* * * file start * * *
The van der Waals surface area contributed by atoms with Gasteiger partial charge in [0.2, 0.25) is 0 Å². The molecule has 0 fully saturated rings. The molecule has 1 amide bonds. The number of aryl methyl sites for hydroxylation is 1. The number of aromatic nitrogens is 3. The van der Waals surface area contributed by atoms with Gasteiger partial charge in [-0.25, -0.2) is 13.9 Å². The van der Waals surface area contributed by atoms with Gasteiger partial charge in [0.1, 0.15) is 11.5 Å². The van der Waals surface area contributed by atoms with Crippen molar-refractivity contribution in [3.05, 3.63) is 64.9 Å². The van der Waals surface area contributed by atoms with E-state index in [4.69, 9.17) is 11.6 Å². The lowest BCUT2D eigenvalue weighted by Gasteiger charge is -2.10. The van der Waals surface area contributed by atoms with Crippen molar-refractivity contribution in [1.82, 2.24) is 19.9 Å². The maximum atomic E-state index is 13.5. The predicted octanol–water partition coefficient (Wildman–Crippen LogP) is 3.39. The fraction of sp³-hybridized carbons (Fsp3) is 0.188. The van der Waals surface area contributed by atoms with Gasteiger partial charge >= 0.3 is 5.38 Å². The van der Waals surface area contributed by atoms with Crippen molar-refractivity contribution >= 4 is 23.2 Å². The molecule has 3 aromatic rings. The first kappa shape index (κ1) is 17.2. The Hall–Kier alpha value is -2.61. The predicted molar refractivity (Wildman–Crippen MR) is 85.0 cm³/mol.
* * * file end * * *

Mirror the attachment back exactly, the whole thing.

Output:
The van der Waals surface area contributed by atoms with Gasteiger partial charge in [0.2, 0.25) is 0 Å². The molecule has 0 fully saturated rings. The molecule has 1 amide bonds. The number of aryl methyl sites for hydroxylation is 1. The number of aromatic nitrogens is 3. The van der Waals surface area contributed by atoms with Gasteiger partial charge in [-0.25, -0.2) is 13.9 Å². The van der Waals surface area contributed by atoms with Gasteiger partial charge in [0.1, 0.15) is 11.5 Å². The van der Waals surface area contributed by atoms with Crippen molar-refractivity contribution in [3.05, 3.63) is 64.9 Å². The van der Waals surface area contributed by atoms with E-state index in [4.69, 9.17) is 11.6 Å². The lowest BCUT2D eigenvalue weighted by Gasteiger charge is -2.10. The van der Waals surface area contributed by atoms with Crippen molar-refractivity contribution in [1.82, 2.24) is 19.9 Å². The maximum atomic E-state index is 13.5. The predicted octanol–water partition coefficient (Wildman–Crippen LogP) is 3.39. The fraction of sp³-hybridized carbons (Fsp3) is 0.188. The van der Waals surface area contributed by atoms with Gasteiger partial charge >= 0.3 is 5.38 Å². The van der Waals surface area contributed by atoms with Crippen molar-refractivity contribution >= 4 is 23.2 Å². The molecule has 3 aromatic rings. The first kappa shape index (κ1) is 17.2. The Hall–Kier alpha value is -2.61. The predicted molar refractivity (Wildman–Crippen MR) is 85.0 cm³/mol.